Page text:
The full judgment can be read there. Long story short: the judge felt that too much of the content of the books was lifted wholesale from the originals and were offered without any sort of transformative commentary. In addition, there was nothing distinguishing word for word quotes from the books from paraphrasing from the books from the very little commentary present throughout.

    During the trial, the WB lawyers submitted evidence that 91% of the book is material taken directly from the books without commentary or analysis. Further more, almost all the material in Rowling’s two companion books were copied into the Lexicon.

    The judge found that while lexicons are important works, that this specific lexicon contained almost no commentary, analysis, or original research. As such, this judgment would not apply to any other work, just to the Harry Potter Lexicon.

  7. Mouse
    Sep 08, 2008 @ 18:20:51

    The full judge’s decision can be found right here in PDF from the WSJ:

    http://online.wsj.com/public/resources/documents/potterdecision.pdf

    The gist of it is though that the Lexicon took too much from the companion books, Quidditch Through the Ages and Fantastic Beasts and Where to Find them, and not just the novels. He also didn’t properly cite things, and not enough commentary outside of directly quoting the books. Pg. 18 has a lovely footnote where he says that The Companion to Narina was more erudite and informative than the Lexicon.

  8. Sparky
    Sep 08, 2008 @ 19:31:27

    Bravo for JKR.

    I am astonished that some fans think that if they love a book enough and spend enough time reading it and writing about it that they somehow own part of it and the author owes them something.

    He spent hundreds of hours on his hobby, created a website for it and loved and cherished it. But why does this entitle to him to some kind of proprietary interest in the work? Why does he get to make money off her creation and her work – especially since the judgement says that the vast majority of the work in the lexicon is a direct extraction from the books.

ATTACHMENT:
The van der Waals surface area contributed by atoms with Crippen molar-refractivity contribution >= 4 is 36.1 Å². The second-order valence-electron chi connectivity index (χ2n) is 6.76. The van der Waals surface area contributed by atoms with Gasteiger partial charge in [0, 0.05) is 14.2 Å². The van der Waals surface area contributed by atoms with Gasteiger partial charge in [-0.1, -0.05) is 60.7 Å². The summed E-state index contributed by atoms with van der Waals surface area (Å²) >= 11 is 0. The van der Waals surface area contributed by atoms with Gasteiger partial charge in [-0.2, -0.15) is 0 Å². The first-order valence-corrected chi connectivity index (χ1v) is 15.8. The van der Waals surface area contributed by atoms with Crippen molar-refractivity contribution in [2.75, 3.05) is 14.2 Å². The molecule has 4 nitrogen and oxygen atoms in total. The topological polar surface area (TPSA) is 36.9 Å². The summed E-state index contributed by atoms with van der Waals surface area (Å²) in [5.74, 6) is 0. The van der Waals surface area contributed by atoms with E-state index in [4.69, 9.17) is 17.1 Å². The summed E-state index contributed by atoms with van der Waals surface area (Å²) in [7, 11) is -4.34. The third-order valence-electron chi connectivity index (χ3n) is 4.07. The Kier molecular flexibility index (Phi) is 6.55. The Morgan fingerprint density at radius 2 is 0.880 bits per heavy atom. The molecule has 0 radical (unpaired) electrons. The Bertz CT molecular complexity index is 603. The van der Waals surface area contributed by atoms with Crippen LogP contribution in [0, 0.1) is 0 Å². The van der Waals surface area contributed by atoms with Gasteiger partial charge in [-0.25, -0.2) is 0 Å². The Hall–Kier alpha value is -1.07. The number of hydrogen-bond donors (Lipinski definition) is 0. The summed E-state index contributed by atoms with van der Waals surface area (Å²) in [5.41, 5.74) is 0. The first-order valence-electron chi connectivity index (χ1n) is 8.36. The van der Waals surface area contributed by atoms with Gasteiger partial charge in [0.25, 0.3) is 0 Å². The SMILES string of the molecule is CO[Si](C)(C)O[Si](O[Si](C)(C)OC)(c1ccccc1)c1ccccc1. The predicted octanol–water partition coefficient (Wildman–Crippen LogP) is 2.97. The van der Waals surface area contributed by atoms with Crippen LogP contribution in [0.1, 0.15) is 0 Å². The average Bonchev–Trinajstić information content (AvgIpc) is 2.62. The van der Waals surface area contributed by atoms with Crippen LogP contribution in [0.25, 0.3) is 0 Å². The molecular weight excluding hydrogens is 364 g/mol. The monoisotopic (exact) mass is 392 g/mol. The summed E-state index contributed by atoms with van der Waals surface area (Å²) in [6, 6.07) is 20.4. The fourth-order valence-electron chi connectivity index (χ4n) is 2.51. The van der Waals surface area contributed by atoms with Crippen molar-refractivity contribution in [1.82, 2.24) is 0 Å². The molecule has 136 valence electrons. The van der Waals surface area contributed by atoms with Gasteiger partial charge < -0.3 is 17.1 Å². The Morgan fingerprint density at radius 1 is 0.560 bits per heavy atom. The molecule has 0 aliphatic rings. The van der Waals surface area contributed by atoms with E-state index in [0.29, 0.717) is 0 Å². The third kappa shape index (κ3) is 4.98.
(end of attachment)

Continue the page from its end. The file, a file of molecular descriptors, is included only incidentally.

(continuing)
When it was on the internet it was pure fannish hobby that didn’t earn him money and didn’t compete with Rowling’s own work with the universe she created. Even if it wasn’t competition – why SHOULD he earn money of her ideas and her work?

    Devotion and dedication is touching and flattering. But that’s it. It doesn’t mean the object of that dedication owes anything in return

  9. Marianne McA
    Sep 09, 2008 @ 04:34:29

    Robin – was PR really much of an issue with Harry Potter?

    I’m not in the US, and not involved in the fandom, so perhaps I’m underestimating his importance, but I’d never heard of him before the lawsuit.

    Not being a lawyer, I thought the fact (if it is a fact, because the internet lies) that he asked Rowling for permission was telling. Seems to me, if you ask permission, you’re implicitly acknowledging the other person’s right to refuse you.

    – Thanks for the links to the judgement. Does seem particularly mean-spirited to incorporate the two books that were published for charity.

  10. ilona andrews
    Sep 09, 2008 @ 05:11:26

    Robin,

    Suppose I make an online wiki of DearAuthor: The World According to Ja(y)nes. My wiki has author names with titles of their authors, excerpts from the first sale articles from your blog, excerpts of reviews – verbatim – from your blog, industry news – from your blog. Suppose just for the sake of the argument that you guys permit me to have this website because I send a lot of traffic your way.

    I collect my wiki, print it out, and get a book deal. 90% of my wiki consists of your words. You get nothing from the proceeds.

    Do you have the right to protect your intellectual property at this point? Of course you do. And if I stood there and told you, “But I should be paid for providing PR,” you would be completely within your right to point out that you created 90% of the content.

    What he did was wrong legally and ethically. Yes, it was a lovely website/database for the fans. But the author isn’t beholden to every fan website out there.

  11. Nora Roberts
    Sep 11, 2008 @ 08:34:38